80-year-old eatery still watching families growLite Bites
August 2, 2015
Story By: Yu Shing Ting | Photos by: TONY GRILLO PHOTOS
General manager Lynn Ky recommends chilled Hiyashi Somen ($9.45) and cold Zaru Soba ($9.45). “Both are cold dishes, and very popular,” she says. “They’re original menu items from when we first opened. They’re simple dishes and come with a special sauce we make ourselves.”
Complete your meal with some light sides, such as Hiyayakko ($3.95), chilled tofu served with ginger and bonito flakes, and homemade Namasu ($3.95), which is pickled vegetables.
Or, try Sekiya’s signature Eggplant Tempura ($5.95, seven-piece side order) and Yakitori Chicken ($3.95, two sticks).
As for dessert, longtime customers will be happy to know that the restaurant has brought back its Haupia ($3.95), which is made from fresh coconut.
“We haven’t been selling it for many years, but customers remember it and are always requesting it,” says Ky. “So, we brought it back for a limited time to please the customers. It’s very popular because we use fresh coconut, so it’s a very long process to make (it). You have to grind the coconut, make the juice and cook it, and it takes forever. But it tastes so good.”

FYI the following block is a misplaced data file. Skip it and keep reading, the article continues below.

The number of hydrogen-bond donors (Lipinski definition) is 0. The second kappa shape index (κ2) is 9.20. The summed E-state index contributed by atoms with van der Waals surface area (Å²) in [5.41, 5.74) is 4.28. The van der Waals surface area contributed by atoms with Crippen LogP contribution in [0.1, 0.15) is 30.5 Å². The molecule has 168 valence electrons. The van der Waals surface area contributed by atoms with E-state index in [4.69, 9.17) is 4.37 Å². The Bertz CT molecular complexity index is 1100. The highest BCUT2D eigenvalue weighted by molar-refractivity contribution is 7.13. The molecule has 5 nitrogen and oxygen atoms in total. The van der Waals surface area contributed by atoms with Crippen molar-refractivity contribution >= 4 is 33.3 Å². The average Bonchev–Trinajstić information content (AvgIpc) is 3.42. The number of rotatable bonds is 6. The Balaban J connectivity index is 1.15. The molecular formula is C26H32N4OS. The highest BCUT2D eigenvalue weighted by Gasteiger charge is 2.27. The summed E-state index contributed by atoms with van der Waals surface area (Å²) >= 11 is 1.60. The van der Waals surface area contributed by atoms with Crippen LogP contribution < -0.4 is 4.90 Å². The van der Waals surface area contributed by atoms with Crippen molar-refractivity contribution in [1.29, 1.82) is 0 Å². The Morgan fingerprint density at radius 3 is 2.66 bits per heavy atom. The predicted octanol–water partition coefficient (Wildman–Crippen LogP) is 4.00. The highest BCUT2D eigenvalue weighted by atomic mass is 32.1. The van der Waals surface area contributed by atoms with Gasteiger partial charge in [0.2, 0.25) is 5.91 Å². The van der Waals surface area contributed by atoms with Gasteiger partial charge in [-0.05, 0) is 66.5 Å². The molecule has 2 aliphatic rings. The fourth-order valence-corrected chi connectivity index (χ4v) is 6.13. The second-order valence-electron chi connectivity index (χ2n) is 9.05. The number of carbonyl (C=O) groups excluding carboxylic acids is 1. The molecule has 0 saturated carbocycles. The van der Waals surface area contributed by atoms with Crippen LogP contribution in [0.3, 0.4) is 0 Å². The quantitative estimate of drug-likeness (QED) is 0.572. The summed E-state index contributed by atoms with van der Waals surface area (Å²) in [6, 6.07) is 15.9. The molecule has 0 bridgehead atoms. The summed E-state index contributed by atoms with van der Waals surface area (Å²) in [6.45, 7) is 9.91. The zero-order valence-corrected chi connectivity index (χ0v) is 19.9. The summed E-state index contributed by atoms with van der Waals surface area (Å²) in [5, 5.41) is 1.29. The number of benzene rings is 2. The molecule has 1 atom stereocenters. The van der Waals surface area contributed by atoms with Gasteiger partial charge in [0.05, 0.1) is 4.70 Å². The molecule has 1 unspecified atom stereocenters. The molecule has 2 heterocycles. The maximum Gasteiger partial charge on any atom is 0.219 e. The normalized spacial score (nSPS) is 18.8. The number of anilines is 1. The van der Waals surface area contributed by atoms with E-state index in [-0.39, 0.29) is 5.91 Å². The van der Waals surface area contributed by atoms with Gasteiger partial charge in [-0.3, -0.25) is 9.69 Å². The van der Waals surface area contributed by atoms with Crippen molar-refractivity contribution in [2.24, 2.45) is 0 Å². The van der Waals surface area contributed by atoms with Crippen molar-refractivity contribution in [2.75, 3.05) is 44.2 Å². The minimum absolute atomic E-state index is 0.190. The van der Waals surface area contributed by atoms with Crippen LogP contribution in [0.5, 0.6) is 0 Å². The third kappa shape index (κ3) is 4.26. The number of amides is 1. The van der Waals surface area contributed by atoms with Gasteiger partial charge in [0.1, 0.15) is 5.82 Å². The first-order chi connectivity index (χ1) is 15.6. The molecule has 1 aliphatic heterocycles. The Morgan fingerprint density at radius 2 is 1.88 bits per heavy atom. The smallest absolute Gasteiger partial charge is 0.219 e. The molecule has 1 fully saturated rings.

In October, Sekiya’s will celebrate its 80th anniversary, and Ky says the restaurant plans to offer a variety of discounts and specials during that time to thank its many loyal customers. Originally called School Delicatessen and located on School Street, the restaurant was founded in 1935 by Taisuke and Katsuko Sekiya. The local eatery eventually moved to Kapahulu Avenue in 1947 and then to its current location on Kaimuki Avenue (across from Kaimuki High School) in 1955.
Known for its mix of traditional and local-style Japanese food, as well as some classic American dishes, Sekiya’s continues to be family owned and operated with members of its third generation at the helm, including president Dean Hara and vice president David Morihara.
Last year, the restaurant underwent major renovations, such as new flooring, improvements to its outdoor fishpond and new kitchen equipment, including a brand new stove, deep fryer and more.
The restaurant’s convenient okazu (Japanese delicatessen foods) and bentos at the front also continue to be a local favorites, especially for morning pick up on the way to work, catering and sports events.
Free parking is available in the adjoining lot, and a 10 percent senior discount is available on Mondays for those 60 years and older.
“We have many old-timers,” adds Ky, who has been working at the restaurant for more than 20 years. “We have customers whose kids have grown up and bring their kids in, and now their grandkids. We’ve watched families grow.”